For his efforts, Cole was rightfully shamed on Facebook and Twitter alike.  So much so, in fact, much like the Food Network and Dark Chocolate as a Snack, the offending item has been removed.  In its place is an “I’m sorry I got caught” type of apology.  The type that never would’ve been made if the uproar hadn’t come down. 

You know, something like this:

“Re Egypt tweet: we weren’t intending to make light of a serious situation. We understand the sensitivity of this historic moment -KC”

Tail-between-the-legs responses aside, the brilliance Cole displayed in his Tweet that started this mess was not easily forgotten, something Boing Boing (via Coilhouse) points out rather well with the following image:

Kenneth Cole Tweet

That, friends, is exactly what it looks like:  Some creative street artist transformed Cole’s Tweet into window cling, and stuck it to one of his stores in San Francisco, to which I say, “brilliant!”  Granted, the offending cling was undoubtedly removed as soon as it was discovered, but thanks to viral nature of the Internet, it’s never that easy.

Once a photo hits the tubes, there’s not much you can do to stop it from making its way around.  Just ask anyone who’s had unwanted nude images show up in a Google Image Results page.

Earlier today we discussed the Food Network experiencing an audience’s wrath, in the form of user-generated content.  I think Kenneth Cole now knows what that particular sting feels like as well.  While the medium may be different, the desired result — mockery, exposure, shame — is definitely not.

Kenneth Cole
Comments Off
Top Rated White Papers and Resources

Kenneth Cole

Clearly, people still don't get the immediate nature of things like Twitter

Get the WebProNews Newsletter:


[ Social Media]

Kenneth Cole was trying to be cute, not insensitive; at least, according to Kenneth Cole.  Nevertheless, his ill-advised marketing Tweet referencing Egypt, trying to bring humor to a decidedly-unfunny situation was given the treatment it so deserved.

By now, the news of Cole’s daft Tweet has been covered hither and yon, but in case you missed it, fashion designer Kenneth Cole made the following comment about his upcoming shoe line:

“Millions are in uproar in #Cairo. Rumor is they heard that our new spring collection is now available online at http://bit.ly/KCairo”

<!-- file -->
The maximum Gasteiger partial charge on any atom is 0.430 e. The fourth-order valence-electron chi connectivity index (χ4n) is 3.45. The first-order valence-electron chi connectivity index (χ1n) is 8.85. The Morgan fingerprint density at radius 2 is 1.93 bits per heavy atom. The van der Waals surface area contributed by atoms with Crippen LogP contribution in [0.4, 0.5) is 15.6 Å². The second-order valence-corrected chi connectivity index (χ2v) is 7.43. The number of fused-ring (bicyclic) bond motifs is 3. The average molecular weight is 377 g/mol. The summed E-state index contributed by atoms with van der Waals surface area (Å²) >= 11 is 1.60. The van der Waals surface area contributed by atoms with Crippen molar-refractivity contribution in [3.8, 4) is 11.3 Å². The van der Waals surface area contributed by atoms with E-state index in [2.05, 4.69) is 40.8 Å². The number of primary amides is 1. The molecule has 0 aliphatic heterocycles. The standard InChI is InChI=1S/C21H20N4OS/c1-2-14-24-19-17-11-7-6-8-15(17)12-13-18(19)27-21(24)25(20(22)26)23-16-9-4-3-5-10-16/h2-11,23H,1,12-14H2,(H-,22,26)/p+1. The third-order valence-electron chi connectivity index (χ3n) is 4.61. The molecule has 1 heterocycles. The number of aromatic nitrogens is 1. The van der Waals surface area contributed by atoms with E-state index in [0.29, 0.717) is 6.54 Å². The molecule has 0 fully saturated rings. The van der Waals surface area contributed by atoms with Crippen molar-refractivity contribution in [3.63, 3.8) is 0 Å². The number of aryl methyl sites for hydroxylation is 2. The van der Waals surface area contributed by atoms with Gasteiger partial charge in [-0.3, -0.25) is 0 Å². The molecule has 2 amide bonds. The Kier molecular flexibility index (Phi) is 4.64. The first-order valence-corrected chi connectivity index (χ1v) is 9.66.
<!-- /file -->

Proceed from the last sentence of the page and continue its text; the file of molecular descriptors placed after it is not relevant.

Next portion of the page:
Ha. Ha.

For his efforts, Cole was rightfully shamed on Facebook and Twitter alike.  So much so, in fact, much like the Food Network and Dark Chocolate as a Snack, the offending item has been removed.  In its place is an “I’m sorry I got caught” type of apology.  The type that never would’ve been made if the uproar hadn’t come down. 

You know, something like this:

“Re Egypt tweet: we weren’t intending to make light of a serious situation. We understand the sensitivity of this historic moment -KC”

Tail-between-the-legs responses aside, the brilliance Cole displayed in his Tweet that started this mess was not easily forgotten, something Boing Boing (via Coilhouse) points out rather well with the following image:

Kenneth Cole Tweet

That, friends, is exactly what it looks like:  Some creative street artist transformed Cole’s Tweet into window cling, and stuck it to one of his stores in San Francisco, to which I say, “brilliant!”  Granted, the offending cling was undoubtedly removed as soon as it was discovered, but thanks to viral nature of the Internet, it’s never that easy.

Once a photo hits the tubes, there’s not much you can do to stop it from making its way around.  Just ask anyone who’s had unwanted nude images show up in a Google Image Results page.

Earlier today we discussed the Food Network experiencing an audience’s wrath, in the form of user-generated content.  I think Kenneth Cole now knows what that particular sting feels like as well.  While the medium may be different, the desired result — mockery, exposure, shame — is definitely not.

Kenneth Cole
Comments Off
Top Rated White Papers and Resources